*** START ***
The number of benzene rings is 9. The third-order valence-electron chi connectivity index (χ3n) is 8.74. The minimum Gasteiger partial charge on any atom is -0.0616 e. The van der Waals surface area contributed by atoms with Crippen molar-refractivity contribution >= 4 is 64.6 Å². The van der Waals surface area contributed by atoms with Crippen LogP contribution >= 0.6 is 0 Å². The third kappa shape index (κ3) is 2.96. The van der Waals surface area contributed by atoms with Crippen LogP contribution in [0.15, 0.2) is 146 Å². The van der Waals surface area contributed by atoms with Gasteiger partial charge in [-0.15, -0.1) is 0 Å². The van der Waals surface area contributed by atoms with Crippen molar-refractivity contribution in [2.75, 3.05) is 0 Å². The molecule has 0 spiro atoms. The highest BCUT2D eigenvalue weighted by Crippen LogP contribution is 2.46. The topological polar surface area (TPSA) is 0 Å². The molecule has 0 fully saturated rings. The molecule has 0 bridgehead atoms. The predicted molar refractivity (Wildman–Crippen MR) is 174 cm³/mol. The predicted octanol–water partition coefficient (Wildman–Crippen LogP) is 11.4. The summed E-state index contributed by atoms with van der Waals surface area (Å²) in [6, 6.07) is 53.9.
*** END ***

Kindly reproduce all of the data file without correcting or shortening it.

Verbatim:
The number of benzene rings is 9. The third-order valence-electron chi connectivity index (χ3n) is 8.74. The minimum Gasteiger partial charge on any atom is -0.0616 e. The van der Waals surface area contributed by atoms with Crippen molar-refractivity contribution >= 4 is 64.6 Å². The van der Waals surface area contributed by atoms with Crippen LogP contribution >= 0.6 is 0 Å². The third kappa shape index (κ3) is 2.96. The van der Waals surface area contributed by atoms with Crippen LogP contribution in [0.15, 0.2) is 146 Å². The van der Waals surface area contributed by atoms with Gasteiger partial charge in [-0.15, -0.1) is 0 Å². The van der Waals surface area contributed by atoms with Crippen molar-refractivity contribution in [2.75, 3.05) is 0 Å². The molecule has 0 spiro atoms. The highest BCUT2D eigenvalue weighted by Crippen LogP contribution is 2.46. The topological polar surface area (TPSA) is 0 Å². The molecule has 0 fully saturated rings. The molecule has 0 bridgehead atoms. The predicted molar refractivity (Wildman–Crippen MR) is 174 cm³/mol. The predicted octanol–water partition coefficient (Wildman–Crippen LogP) is 11.4. The summed E-state index contributed by atoms with van der Waals surface area (Å²) in [6, 6.07) is 53.9.